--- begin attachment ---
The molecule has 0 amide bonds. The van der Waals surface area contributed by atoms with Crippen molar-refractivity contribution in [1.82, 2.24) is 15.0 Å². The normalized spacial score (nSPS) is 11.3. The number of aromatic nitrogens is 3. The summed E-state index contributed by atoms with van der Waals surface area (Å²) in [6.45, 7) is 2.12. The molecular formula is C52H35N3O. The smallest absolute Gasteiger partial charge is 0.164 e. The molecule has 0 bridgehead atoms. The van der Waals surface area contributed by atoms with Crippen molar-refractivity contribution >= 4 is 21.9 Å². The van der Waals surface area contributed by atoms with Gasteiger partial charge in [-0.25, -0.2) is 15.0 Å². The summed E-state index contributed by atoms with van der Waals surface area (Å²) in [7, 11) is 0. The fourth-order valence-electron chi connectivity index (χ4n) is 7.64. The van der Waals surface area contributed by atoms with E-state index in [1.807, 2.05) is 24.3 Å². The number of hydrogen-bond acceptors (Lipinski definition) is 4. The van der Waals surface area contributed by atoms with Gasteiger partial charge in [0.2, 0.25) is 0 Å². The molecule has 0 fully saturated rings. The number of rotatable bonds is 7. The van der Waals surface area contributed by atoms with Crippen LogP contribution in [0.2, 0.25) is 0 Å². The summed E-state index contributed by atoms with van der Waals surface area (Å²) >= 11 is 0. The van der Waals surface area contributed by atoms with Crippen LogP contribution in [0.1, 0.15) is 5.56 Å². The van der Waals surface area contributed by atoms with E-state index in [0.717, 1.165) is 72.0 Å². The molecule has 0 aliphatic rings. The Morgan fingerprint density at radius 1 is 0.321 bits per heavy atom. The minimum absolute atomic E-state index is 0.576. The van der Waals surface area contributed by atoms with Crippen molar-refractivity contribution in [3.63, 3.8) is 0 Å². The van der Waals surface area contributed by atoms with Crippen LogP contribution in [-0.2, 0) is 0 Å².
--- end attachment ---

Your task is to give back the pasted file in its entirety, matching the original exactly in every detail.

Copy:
The molecule has 0 amide bonds. The van der Waals surface area contributed by atoms with Crippen molar-refractivity contribution in [1.82, 2.24) is 15.0 Å². The normalized spacial score (nSPS) is 11.3. The number of aromatic nitrogens is 3. The summed E-state index contributed by atoms with van der Waals surface area (Å²) in [6.45, 7) is 2.12. The molecular formula is C52H35N3O. The smallest absolute Gasteiger partial charge is 0.164 e. The molecule has 0 bridgehead atoms. The van der Waals surface area contributed by atoms with Crippen molar-refractivity contribution >= 4 is 21.9 Å². The van der Waals surface area contributed by atoms with Gasteiger partial charge in [-0.25, -0.2) is 15.0 Å². The summed E-state index contributed by atoms with van der Waals surface area (Å²) in [7, 11) is 0. The fourth-order valence-electron chi connectivity index (χ4n) is 7.64. The van der Waals surface area contributed by atoms with E-state index in [1.807, 2.05) is 24.3 Å². The number of hydrogen-bond acceptors (Lipinski definition) is 4. The van der Waals surface area contributed by atoms with Gasteiger partial charge in [0.2, 0.25) is 0 Å². The molecule has 0 fully saturated rings. The number of rotatable bonds is 7. The van der Waals surface area contributed by atoms with Crippen LogP contribution in [0.2, 0.25) is 0 Å². The summed E-state index contributed by atoms with van der Waals surface area (Å²) >= 11 is 0. The van der Waals surface area contributed by atoms with Crippen LogP contribution in [0.1, 0.15) is 5.56 Å². The van der Waals surface area contributed by atoms with E-state index in [0.717, 1.165) is 72.0 Å². The molecule has 0 aliphatic rings. The Morgan fingerprint density at radius 1 is 0.321 bits per heavy atom. The minimum absolute atomic E-state index is 0.576. The van der Waals surface area contributed by atoms with Crippen molar-refractivity contribution in [3.63, 3.8) is 0 Å². The van der Waals surface area contributed by atoms with Crippen LogP contribution in [-0.2, 0) is 0 Å².